Cologne residents are fiercely proud of their 13th-century Gothic cathedral, also a UNESCO World Heritage site. But the landmark could be stripped of its special status because of the city's lofty building plans.
This skyline is unacceptable, UNESCO says
Tempers in Cologne are sky-high following a decision by the United Nations Educational Scientific and Cultural Organization to place the city's cathedral on its endangered list.
No, the Gothic masterpiece isn't suffering from pollution damage, though over the centuries, its façade has been darkened by soot and smog. Nor is the cathedral in danger of being overrun by tourists or threatened by illicit excavation, pillaging, or landmines -- all typical reasons why UNESCO classifies World Heritage sites as endangered.
The problem, according to UNESCO officials, lies in plans by the city of Cologne to erect new office buildings which could have a "harmful visual impact" on the skyline.
Specifically, UNESCO objects to four new high-rise buildings being built opposite the cathedral, across the Rhine River. The new towers, which will range from 103 to 120 meters (338 to 394 feet) in height, could block the dramatic view of the cathedral's 157-meter-tall twin spires, ruining Cologne's distinctive skyline.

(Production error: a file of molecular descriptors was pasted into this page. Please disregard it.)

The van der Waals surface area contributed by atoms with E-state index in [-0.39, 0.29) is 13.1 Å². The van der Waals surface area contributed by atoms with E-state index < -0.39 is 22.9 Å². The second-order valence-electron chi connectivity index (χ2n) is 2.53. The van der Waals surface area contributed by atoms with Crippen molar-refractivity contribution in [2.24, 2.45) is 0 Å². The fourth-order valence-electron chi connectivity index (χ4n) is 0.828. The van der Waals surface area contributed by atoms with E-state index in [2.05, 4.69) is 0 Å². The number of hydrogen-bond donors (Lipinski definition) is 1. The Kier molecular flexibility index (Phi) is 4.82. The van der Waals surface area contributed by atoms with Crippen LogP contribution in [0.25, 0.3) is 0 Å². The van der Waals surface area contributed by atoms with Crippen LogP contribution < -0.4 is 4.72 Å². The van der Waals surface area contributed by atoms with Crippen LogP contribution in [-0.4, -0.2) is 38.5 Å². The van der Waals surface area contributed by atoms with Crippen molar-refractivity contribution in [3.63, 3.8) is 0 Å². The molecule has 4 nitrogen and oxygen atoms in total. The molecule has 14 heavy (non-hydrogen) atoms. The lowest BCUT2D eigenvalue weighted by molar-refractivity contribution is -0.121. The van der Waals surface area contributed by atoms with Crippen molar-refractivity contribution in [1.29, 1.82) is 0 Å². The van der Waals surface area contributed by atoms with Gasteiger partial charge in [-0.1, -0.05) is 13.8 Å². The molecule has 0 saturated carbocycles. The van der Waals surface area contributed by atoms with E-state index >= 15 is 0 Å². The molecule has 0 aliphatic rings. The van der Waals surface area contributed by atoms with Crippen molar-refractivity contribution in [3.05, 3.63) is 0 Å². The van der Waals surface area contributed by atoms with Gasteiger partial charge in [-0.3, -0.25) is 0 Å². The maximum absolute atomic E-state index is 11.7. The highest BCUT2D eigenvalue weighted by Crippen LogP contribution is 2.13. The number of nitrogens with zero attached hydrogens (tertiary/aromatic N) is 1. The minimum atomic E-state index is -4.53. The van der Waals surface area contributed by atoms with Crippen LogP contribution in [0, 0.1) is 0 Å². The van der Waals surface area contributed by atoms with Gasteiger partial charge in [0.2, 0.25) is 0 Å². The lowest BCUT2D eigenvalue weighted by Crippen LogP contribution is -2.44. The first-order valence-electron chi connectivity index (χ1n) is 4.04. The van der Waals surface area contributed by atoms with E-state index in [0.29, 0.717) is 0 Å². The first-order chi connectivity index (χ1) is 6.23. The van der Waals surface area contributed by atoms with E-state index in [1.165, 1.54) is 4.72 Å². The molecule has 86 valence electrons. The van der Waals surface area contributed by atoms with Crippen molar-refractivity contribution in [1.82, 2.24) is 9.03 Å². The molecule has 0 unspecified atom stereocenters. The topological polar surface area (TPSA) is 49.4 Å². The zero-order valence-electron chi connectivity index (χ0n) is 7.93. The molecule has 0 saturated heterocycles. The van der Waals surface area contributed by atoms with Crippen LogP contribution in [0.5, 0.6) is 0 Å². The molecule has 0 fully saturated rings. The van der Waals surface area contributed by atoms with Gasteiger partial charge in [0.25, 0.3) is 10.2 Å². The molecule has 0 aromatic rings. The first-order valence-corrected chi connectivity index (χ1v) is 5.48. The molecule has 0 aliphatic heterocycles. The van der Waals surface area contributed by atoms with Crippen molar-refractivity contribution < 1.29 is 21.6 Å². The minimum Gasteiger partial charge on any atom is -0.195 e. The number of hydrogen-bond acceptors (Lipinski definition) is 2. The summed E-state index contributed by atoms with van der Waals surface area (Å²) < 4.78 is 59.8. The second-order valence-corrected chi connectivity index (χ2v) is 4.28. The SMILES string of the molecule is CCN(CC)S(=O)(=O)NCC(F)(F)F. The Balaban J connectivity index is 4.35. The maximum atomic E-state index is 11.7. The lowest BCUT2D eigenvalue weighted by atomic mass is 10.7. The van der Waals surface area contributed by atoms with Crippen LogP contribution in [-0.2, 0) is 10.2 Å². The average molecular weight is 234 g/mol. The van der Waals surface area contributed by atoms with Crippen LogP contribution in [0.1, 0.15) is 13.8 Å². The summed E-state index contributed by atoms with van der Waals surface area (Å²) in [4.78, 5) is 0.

City officials take offence
Cologne officials are perplexed and angry about UNESCO's decision.
"UNESCO is a bad loser," said Achim Hermes, spokesman for the company putting up one of the new towers, the Triangle building. "It is well below the height of the cathedral, so the building will not affect anyone's view -- all you have to do is walk a few paces right or left, and your view will be just fine."
"I think they are using the cathedral to penalize the city," said Barbara Schock-Werner, who oversees the cathedral's administration. "One cannot say that only one element, this aesthetic concern, should put the cathedral on UNESCO's red list. They are exaggerating."
UNESCO's biggest threat is that it could strip the cathedral of its World Heritage status, though UNESCO spokeswoman Karaline Shenk conceded "that almost never happens."
"Really, it is not in UNESCO's hands," she said. "It's the responsibility of Cologne."
Progress versus preservation?
Cologne's most famous landmark dominates the night sky
The city has no plans to stop construction of the new buildings, which are going up in an area that has long been targeted for urban renewal. Nor does the city have any plans to detract from its most treasured landmark.
Even before the cathedral was named a World Heritage site in 1996, the city had passed zoning laws allowing only shorter buildings nearby to preserve the view of the "Dom," as it's known by locals.
"Every Cologner would give his last shirt to protect it," said city spokesman Ulrich Hoever.